At its core the 2014 Ryder Cup was a case study in contrasting styles.
For Europe, Paul McGinley’s detail-oriented leadership was familiar, a legacy passed from captain to captain, while U.S. front-man Tom Watson represented a break from tradition.
The 65-year-old, two-time captain was supposed to be the game-changer, the variable that would allow the Americans to end a slide of five losses in the last six matches, but the juxtaposition between the two team rooms was vivid from the outset.
For the Europeans, the decision to choose McGinley was political and public and very much player driven. But for the American side, the decision to name Watson captain was made behind closed doors by a frighteningly small group of PGA of America executives.
“I know I speak for a lot of people when I say, we are just really tired of losing the Ryder Cup, and the decision to name this gentleman as our next captain, a lot of that was just about our weariness of what's happened in the past few Ryder Cups and we certainly hope that trend can change,” said then PGA president Ted Bishop in December 2012.
In the run up to this year’s matches, McGinley played 28 times around the globe to endear and introduce himself to potential players. Watson, on the other hand, played just 10 times over the last two years in non-Champions Tour events and struggled to keep current with the changing face of American golf.
Although he would specifically reference Brooks Koepka, the young American who forged his way onto the PGA Tour via the European circuit, as a player he considered for one of his three captain’s picks, just a month earlier during a brief exchange at the PGA Championship Watson would ask Koepka what golf course he worked at, confusing him for one of the PGA club professionals at the event.
Watson appeared to waffle with his captain’s picks, going with Webb Simpson over Bill Haas in an 11th hour decision, while McGinley, who likely had a more difficult decision considering the depth of his potential picks, went with experience and consistency in Ian Poulter and Lee Westwood.
But it was when the teams arrived at Gleneagles that the contrasting styles became so glaring.
McGinley kept his team loose and on point.
“Complacency . . . concentration,” smiled Rory McIlroy when asked on Sunday night to relay McGinley’s message for the week.
“Wave after wave,” followed Graeme McDowell.
“When the storm comes, we’ll be the rock,” added Justin Rose.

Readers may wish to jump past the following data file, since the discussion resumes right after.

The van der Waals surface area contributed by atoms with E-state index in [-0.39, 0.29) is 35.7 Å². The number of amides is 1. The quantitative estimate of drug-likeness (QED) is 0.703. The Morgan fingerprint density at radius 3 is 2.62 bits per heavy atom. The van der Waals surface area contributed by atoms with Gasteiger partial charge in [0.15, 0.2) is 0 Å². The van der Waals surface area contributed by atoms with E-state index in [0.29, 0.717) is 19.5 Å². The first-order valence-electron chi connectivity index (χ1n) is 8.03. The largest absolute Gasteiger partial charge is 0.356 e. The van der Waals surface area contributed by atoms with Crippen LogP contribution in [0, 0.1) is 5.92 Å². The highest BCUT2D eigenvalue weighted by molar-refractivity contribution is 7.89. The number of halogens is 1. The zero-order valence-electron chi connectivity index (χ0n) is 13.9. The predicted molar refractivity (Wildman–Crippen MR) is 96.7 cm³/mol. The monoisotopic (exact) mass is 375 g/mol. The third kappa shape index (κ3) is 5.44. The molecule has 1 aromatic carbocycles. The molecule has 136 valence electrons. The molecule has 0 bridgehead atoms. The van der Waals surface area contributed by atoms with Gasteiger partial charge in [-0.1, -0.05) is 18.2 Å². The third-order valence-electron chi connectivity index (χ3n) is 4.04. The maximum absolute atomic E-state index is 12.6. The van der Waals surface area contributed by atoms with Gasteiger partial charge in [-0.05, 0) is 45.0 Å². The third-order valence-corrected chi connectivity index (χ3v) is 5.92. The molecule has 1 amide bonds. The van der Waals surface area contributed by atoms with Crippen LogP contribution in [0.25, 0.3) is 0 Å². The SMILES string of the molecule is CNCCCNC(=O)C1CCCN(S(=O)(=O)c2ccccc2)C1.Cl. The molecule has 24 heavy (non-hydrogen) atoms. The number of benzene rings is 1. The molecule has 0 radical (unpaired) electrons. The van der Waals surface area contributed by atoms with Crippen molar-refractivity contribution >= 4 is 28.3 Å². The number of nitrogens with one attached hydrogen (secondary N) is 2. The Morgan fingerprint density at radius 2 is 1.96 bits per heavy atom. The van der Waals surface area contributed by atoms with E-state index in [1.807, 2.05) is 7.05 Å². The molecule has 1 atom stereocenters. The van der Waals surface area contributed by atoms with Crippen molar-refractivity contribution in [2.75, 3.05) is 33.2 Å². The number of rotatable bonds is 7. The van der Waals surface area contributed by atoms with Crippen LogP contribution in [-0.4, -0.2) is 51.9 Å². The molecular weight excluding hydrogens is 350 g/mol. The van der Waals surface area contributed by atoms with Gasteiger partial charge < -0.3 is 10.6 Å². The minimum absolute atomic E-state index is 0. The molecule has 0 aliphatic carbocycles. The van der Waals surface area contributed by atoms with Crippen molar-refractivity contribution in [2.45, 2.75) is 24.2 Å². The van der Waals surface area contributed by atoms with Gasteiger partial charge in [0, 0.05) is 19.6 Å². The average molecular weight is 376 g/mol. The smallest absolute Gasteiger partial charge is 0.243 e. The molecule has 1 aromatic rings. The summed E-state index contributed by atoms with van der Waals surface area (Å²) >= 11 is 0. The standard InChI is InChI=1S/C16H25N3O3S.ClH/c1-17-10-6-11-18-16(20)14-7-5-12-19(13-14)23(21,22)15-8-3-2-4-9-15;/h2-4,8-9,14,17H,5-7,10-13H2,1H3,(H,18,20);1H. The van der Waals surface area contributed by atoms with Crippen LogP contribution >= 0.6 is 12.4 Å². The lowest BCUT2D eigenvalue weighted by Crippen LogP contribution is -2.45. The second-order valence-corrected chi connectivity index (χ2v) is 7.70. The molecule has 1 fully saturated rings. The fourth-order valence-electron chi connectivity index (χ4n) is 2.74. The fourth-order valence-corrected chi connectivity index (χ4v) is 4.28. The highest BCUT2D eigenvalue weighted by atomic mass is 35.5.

“Have fun,” McGinley smiled.
Watson, meanwhile, seemed to send mixed messages with many players unsure of who they would be paired with until the night before the matches, and his no-nonsense style failed to resonate with modern players.
That disconnect seemed to come to a boil during a team-bonding meeting Saturday night in Scotland. According to various reports, Watson scoffed at a gift given to him by his players, criticized many of the team members and took no responsibility for the American's four-point deficit heading into Sunday singles following a particularly dismal performance in foursomes play.
“The obvious answer is that our team has to play better,” said Watson after the U.S. team’s 16 1/2 to 11 1/2 point loss. “That's the obvious answer. I think they recognize that fact, that somehow, collectively, 12 players have to play better.”
From there things continued to unravel.
Where McGinley’s players focused on their captain’s message and the passion he brought to his team, Watson’s 12 appeared disinterested and, at least in the case of Phil Mickelson, disenfranchised.
“Unfortunately, we have strayed from a winning formula in 2008 for the last three Ryder Cups, and we need to consider maybe getting back to that formula that helped us play our best,” Mickelson said, adding, “No. No, nobody here was in any decision.”
There were rare bright spots for the U.S. side, including the solid play of rookies Patrick Reed and Jordan Spieth, an inspired pairing that went undefeated in team play.
From the failed Watson experiment also came a newfound willingness by the PGA to be inclusive in its search for answers. The Ryder Cup task force, an 11-member panel that consists mostly of former captains and current players, met for the first time this month and there seems to be no rush to name the next captain.
The consensus among some observers, including Watson, suggests there’s nothing wrong with the U.S. Ryder Cup system that better play, particularly better putting, can’t fix. But that analysis ignores the fact the Europeans were five points better at Gleneagles.
This wasn’t a near miss like the one-point losses at Medinah in 2012 and Celtic Manor in ’10; this was a boat race that began at the top for each team.
Never before in the modern history of the matches have each team’s contrasting styles been so stark, and never before has it been so clear that a captain can make a difference, for better or worse.